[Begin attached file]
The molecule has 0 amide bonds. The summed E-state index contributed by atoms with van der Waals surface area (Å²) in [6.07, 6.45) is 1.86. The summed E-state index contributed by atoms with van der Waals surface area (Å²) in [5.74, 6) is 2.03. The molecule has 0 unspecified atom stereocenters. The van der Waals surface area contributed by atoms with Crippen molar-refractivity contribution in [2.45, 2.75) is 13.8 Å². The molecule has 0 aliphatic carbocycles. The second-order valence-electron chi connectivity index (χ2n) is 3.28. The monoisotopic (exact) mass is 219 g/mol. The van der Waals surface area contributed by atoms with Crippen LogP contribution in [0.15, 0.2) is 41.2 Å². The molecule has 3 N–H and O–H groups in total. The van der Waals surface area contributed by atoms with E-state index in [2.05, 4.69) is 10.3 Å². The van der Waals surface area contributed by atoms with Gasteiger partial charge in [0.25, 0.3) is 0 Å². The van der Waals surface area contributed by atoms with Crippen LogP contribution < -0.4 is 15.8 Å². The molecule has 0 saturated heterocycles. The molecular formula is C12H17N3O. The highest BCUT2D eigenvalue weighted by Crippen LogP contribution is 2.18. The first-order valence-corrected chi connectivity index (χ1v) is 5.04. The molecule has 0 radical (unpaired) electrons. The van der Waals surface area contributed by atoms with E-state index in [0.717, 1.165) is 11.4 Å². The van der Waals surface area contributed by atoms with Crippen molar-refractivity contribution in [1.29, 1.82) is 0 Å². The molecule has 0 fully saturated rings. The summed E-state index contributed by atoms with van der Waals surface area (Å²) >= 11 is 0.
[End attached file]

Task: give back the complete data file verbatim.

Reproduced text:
The molecule has 0 amide bonds. The summed E-state index contributed by atoms with van der Waals surface area (Å²) in [6.07, 6.45) is 1.86. The summed E-state index contributed by atoms with van der Waals surface area (Å²) in [5.74, 6) is 2.03. The molecule has 0 unspecified atom stereocenters. The van der Waals surface area contributed by atoms with Crippen molar-refractivity contribution in [2.45, 2.75) is 13.8 Å². The molecule has 0 aliphatic carbocycles. The second-order valence-electron chi connectivity index (χ2n) is 3.28. The monoisotopic (exact) mass is 219 g/mol. The van der Waals surface area contributed by atoms with Crippen LogP contribution in [0.15, 0.2) is 41.2 Å². The molecule has 3 N–H and O–H groups in total. The van der Waals surface area contributed by atoms with E-state index in [2.05, 4.69) is 10.3 Å². The van der Waals surface area contributed by atoms with Gasteiger partial charge in [0.25, 0.3) is 0 Å². The van der Waals surface area contributed by atoms with Crippen LogP contribution < -0.4 is 15.8 Å². The molecule has 0 saturated heterocycles. The molecular formula is C12H17N3O. The highest BCUT2D eigenvalue weighted by Crippen LogP contribution is 2.18. The first-order valence-corrected chi connectivity index (χ1v) is 5.04. The molecule has 0 radical (unpaired) electrons. The van der Waals surface area contributed by atoms with E-state index in [0.717, 1.165) is 11.4 Å². The van der Waals surface area contributed by atoms with Crippen molar-refractivity contribution in [1.29, 1.82) is 0 Å². The molecule has 0 fully saturated rings. The summed E-state index contributed by atoms with van der Waals surface area (Å²) >= 11 is 0.